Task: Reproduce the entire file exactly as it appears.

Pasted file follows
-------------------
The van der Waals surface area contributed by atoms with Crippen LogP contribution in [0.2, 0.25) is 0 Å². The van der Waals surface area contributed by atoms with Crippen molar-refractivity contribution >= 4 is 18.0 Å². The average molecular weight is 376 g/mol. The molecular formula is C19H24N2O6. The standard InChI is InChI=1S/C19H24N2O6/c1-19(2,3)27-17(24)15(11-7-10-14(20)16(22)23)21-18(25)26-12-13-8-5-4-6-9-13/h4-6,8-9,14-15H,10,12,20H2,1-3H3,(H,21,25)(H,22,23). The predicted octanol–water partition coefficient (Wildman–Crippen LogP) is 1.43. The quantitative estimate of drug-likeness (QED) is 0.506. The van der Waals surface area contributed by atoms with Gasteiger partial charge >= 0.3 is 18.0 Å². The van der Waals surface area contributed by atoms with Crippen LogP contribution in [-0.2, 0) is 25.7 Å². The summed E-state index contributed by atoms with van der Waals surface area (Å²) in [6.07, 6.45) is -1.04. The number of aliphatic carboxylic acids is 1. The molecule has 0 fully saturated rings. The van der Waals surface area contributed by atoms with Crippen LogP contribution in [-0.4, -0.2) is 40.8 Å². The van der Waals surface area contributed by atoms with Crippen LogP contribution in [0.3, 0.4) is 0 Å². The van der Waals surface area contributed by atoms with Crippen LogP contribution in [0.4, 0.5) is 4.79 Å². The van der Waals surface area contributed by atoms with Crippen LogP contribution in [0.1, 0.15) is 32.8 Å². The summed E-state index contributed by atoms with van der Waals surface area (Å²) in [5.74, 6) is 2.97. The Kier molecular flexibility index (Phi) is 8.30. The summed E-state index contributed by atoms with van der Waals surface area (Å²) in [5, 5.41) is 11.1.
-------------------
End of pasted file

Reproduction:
The van der Waals surface area contributed by atoms with Crippen LogP contribution in [0.2, 0.25) is 0 Å². The van der Waals surface area contributed by atoms with Crippen molar-refractivity contribution >= 4 is 18.0 Å². The average molecular weight is 376 g/mol. The molecular formula is C19H24N2O6. The standard InChI is InChI=1S/C19H24N2O6/c1-19(2,3)27-17(24)15(11-7-10-14(20)16(22)23)21-18(25)26-12-13-8-5-4-6-9-13/h4-6,8-9,14-15H,10,12,20H2,1-3H3,(H,21,25)(H,22,23). The predicted octanol–water partition coefficient (Wildman–Crippen LogP) is 1.43. The quantitative estimate of drug-likeness (QED) is 0.506. The van der Waals surface area contributed by atoms with Gasteiger partial charge >= 0.3 is 18.0 Å². The van der Waals surface area contributed by atoms with Crippen LogP contribution in [-0.2, 0) is 25.7 Å². The summed E-state index contributed by atoms with van der Waals surface area (Å²) in [6.07, 6.45) is -1.04. The number of aliphatic carboxylic acids is 1. The molecule has 0 fully saturated rings. The van der Waals surface area contributed by atoms with Crippen LogP contribution in [-0.4, -0.2) is 40.8 Å². The van der Waals surface area contributed by atoms with Crippen LogP contribution in [0.3, 0.4) is 0 Å². The van der Waals surface area contributed by atoms with Crippen LogP contribution in [0.4, 0.5) is 4.79 Å². The van der Waals surface area contributed by atoms with Crippen LogP contribution in [0.1, 0.15) is 32.8 Å². The summed E-state index contributed by atoms with van der Waals surface area (Å²) in [5.74, 6) is 2.97. The Kier molecular flexibility index (Phi) is 8.30. The summed E-state index contributed by atoms with van der Waals surface area (Å²) in [5, 5.41) is 11.1.